The catch comes when there is a choice between personal self-interest, often in the form of lower taxes, and the expensive institutions of greater social mobility. And that is when the supercitizens opt to pull up the opportunity ladder behind them.

Beyond the campus green, Americans can be squeamish about viewing policy choices through the prism of economic self-interest. It is much more comforting to imagine the country is engaged in a high-minded and technocratic debate about what works best to serve the common good.

But that's not what's happening. The supercitizens are very effectively pursuing their own self-interest. Social opportunity, and even democracy, are under threat as a result.

© (c) Copyright Thomson Reuters 2013.

©2021 GPlusMedia Inc.

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one of the most puzzling and worrying consequences of rising income inequality - its correlation with falling social mobility.

I don't understand why this should supposedly be puzzling and, described later as, mysterious - it seems blatantly obvious and commonsensical to me.

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"supercitizens are very effectively pursuing their own self-interest"

Quite right. When you have enough to have no concern for anyone else, why should anyone else matter?

In the States the most recent experiment with popular rule came in the form of what they called the 'Tea Party'. Of course, when the actual creator of the sham political party grew tired of his toy, Dick Armey went to the offices with an armed guard and demanded eight million dollars (usd) of the party funds to "retire" from its leadership.

Politics has itself become a toy of the super rich. An owner of a global pizza chain recently threatened his employees with reduced hours over a 14 cent per pizza health care cost.

When Newt Gingrich, the censured Speaker, in 1997 was fined more than $300,000, in 2006 ran up to a $500,000 bill at Tiffany and Co. How Gingrich made the problem go away is unclear.

From politics to business, the super rich have erased the democracy of the States and simply replaced it with bought and paid for government representatives.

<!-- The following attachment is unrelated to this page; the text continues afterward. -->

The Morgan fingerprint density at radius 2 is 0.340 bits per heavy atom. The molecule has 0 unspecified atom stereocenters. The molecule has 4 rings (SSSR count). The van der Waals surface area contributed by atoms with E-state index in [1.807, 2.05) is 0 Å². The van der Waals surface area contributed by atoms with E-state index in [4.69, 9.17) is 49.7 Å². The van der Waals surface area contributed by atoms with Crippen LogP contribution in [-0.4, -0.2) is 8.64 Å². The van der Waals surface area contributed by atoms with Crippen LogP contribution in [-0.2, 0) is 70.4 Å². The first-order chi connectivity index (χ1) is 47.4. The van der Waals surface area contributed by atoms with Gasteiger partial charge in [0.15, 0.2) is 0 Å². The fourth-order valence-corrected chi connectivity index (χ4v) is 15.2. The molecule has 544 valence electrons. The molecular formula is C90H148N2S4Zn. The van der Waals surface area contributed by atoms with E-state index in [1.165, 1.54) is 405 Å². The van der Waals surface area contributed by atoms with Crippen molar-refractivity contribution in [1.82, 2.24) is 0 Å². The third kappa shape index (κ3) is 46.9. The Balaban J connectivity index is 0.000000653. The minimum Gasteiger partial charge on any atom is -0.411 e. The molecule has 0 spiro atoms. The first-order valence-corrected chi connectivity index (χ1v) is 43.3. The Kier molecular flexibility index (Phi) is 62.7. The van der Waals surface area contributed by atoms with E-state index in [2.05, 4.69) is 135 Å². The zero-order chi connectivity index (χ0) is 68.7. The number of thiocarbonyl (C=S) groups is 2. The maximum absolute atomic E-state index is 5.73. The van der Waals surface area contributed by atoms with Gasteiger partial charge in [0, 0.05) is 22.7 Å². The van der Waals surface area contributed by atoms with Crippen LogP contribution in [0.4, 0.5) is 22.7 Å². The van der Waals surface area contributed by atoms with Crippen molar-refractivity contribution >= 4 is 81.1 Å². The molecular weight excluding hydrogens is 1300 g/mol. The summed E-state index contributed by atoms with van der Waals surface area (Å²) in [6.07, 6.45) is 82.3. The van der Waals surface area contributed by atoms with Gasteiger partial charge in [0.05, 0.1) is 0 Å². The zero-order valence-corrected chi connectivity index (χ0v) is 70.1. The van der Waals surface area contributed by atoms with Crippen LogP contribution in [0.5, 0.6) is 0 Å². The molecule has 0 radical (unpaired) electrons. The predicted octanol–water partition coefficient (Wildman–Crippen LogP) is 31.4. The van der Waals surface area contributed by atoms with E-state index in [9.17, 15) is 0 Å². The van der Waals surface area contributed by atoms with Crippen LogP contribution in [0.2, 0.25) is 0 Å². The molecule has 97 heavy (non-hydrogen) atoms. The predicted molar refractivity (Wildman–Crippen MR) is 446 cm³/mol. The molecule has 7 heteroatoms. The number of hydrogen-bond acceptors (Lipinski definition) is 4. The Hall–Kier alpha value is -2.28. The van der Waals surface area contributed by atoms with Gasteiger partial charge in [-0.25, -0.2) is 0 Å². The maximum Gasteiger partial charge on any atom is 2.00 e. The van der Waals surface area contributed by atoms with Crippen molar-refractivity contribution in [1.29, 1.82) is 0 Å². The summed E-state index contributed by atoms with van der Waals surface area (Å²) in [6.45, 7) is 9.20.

Why should anyone who has more than they will ever need ever need to have any care for anyone else?

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So it is the outsized political clout of the top 10% which led to the re-election of President Obama and the Democrats retaining control of the U.S. Senate? Thanks for explaining that one, Professor!

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The world is run by the rich in gangster style. It will never stop until power is wrestled from them but modern society in unable to do anything about it, You have some who think they live on the greatest place on earth in every country, Those who live for a certain tv show and an annual holiday. Worst of all,we have those who think you can change this downhill slide by voting.

When younger i demonstrated, shouted , was arrested but tried my best to get voices out to see what is happenning. I still get the message out but now older and with family i do mostly online, i have to make sure my family are ok in future foremost. Most young these days don't care about the issues and those that do and make a noise are brandished as criminals. We are going backwards and losing our freedoms, very sad and scary.

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I had more to that early message got cut some how, Was going to explain why I had an issue. Most Americans think Democracy and they think the Government has to do what most people want, when in fact the Government is suppose to protect the minority from being oppressed by the Majority. This is why California (the most populated state) and Wyoming (Least populated state) have an equal vote in the Senate.

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The problem is that the US and other free nations have drifted into a mobocracy, I know everyone likes to sit and think the clout of the super-rich is running things b/c that would mean there was a method to the madness, but its not true it is just the fickleness of mob rule. The issue in the US is that they have lost the respect of the minority the Mob wants it all and they wanted it yesterday. Don't get me wrong the lobbyists have power, but its dwarfed in comparison to if they are Pro or Anti Abortion, Pro or Anti Gay Marriage, Gun Rights, or TPP, If the mob is focused on that issue then all other voices are silenced. This is why the US hasn't been able to focus on any kind of reform b/c is only chasing the mob, and this is why Japan has a year turnover on PM.

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Tyler Vandenberg,

BertieWooster America is a Constitutional Republic . . . NOT a Democracy

Tell that to Christia Freeland, who wrote the article above. She writes: